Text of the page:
(Click to enlarge)
Some brief off-the-top-of-my-head thoughts on this image of Pluto.
After all the talk about Pluto's surface having a surprising dearth of cratering I realized on looking at the above image that scientists were talking in relative terms; the picture actually shows Pluto to be quite pock marked with craters - however, a lot less so than that of the Moon and other planets, but probably much more so than the Earth. Ergo, Pluto's surface is older than that of the Earth which, of course, is subject to high levels of largely atmospheric based erosion and change. In fact the crater density of Pluto may be comparable to that of the Lunar Mare. (See the hi-res picture of Pluto on the web site below)
Pluto has a thin atmosphere as this picture shows:
Pluto's size, along with its inclined and eccentric orbit may be evidence that it is a captured Kuiper belt object; perhaps an outcome of the long term gravitational chaos of the Solar System. If the once very frozen Pluto was relatively recently captured into its current orbit then its solar constant would change. Such orbital change could conceivably result in the low boiling point of some of Pluto's surface compounds just being passed, consequently creating an atmosphere and in turn starting off a slow erosion cycle. This may explain Pluto's relatively "young" surface. But remember; in Solar System terms half a billion years is "young"!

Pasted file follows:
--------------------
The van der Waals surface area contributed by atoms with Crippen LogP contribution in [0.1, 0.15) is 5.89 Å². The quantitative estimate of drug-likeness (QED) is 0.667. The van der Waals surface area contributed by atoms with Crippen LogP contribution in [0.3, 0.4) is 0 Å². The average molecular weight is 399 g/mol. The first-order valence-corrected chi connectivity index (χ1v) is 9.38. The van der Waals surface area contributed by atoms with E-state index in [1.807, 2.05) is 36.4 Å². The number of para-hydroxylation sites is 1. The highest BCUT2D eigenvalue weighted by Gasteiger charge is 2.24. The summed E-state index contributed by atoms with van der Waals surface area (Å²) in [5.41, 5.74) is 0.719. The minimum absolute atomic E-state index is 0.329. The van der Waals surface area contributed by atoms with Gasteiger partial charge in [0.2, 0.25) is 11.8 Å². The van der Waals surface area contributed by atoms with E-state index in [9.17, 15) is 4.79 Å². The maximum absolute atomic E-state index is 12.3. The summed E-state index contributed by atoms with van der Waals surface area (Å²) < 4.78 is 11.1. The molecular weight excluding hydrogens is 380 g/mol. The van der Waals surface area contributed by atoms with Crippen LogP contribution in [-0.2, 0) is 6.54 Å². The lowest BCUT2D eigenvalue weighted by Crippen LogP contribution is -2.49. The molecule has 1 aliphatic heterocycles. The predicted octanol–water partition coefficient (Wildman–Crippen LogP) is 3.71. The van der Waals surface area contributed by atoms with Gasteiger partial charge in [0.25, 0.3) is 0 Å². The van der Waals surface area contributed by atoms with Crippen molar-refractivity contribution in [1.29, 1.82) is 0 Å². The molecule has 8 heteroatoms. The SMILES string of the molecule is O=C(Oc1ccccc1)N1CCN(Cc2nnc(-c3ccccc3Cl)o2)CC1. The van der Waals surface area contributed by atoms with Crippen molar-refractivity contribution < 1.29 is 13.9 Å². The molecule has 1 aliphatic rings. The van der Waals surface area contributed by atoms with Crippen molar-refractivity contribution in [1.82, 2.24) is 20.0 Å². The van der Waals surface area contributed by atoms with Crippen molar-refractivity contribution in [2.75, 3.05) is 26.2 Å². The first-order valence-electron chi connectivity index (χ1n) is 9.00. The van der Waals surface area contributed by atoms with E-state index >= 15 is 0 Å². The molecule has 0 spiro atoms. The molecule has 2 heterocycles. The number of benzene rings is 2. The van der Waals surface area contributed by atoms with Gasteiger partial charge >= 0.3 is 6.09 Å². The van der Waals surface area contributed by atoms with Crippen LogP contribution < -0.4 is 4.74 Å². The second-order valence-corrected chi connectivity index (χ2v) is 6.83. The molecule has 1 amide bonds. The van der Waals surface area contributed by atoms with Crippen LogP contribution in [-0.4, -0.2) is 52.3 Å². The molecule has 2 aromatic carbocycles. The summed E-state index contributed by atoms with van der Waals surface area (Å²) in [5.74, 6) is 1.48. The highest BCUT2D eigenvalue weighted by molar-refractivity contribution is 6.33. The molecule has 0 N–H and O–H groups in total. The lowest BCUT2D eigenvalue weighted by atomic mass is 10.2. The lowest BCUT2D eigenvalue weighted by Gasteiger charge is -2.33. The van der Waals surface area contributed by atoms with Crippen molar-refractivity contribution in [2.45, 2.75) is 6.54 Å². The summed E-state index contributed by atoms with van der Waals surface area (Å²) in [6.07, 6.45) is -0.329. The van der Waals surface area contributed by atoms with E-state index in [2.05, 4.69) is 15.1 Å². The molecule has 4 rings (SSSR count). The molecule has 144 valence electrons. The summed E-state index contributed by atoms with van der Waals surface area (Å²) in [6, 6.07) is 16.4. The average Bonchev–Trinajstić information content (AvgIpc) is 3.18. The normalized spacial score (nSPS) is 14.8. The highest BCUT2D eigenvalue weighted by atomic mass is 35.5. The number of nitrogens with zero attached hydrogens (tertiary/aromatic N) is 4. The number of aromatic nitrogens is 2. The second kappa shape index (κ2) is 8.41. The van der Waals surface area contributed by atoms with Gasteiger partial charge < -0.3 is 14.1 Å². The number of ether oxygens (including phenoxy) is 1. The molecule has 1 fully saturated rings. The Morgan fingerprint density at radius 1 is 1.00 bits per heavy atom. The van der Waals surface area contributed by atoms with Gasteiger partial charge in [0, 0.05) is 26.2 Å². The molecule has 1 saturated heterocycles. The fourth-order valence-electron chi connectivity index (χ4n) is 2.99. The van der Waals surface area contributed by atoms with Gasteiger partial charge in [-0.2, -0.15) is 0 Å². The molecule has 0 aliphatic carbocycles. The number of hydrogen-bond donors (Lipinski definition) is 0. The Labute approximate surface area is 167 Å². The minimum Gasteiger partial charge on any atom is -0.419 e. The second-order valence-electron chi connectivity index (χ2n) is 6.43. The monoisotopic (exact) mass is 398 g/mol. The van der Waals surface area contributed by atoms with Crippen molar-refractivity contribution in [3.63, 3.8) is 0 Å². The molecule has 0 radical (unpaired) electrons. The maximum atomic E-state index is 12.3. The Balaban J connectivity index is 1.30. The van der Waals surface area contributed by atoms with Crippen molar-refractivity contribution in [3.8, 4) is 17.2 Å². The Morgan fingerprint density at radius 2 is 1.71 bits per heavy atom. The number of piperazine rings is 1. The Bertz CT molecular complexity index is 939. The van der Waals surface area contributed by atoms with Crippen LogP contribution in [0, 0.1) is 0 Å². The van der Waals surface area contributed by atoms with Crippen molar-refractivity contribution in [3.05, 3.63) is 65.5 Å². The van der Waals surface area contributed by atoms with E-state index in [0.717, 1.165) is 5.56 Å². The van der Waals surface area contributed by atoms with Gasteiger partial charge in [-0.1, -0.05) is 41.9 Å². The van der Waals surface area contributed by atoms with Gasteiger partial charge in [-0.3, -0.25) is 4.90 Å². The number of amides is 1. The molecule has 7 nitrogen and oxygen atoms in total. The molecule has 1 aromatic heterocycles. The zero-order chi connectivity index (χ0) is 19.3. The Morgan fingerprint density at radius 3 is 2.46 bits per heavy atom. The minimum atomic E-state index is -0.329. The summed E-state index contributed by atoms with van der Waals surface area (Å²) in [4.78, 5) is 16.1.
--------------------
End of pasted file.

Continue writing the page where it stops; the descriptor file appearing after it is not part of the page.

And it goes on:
Anyway, be all that as it may, we had better wait and see what the experts say. One thing is clear: Given the number of unknowns there is plenty of theoretical scope to explain the appearance of Pluto!
For more pictures of Pluto see: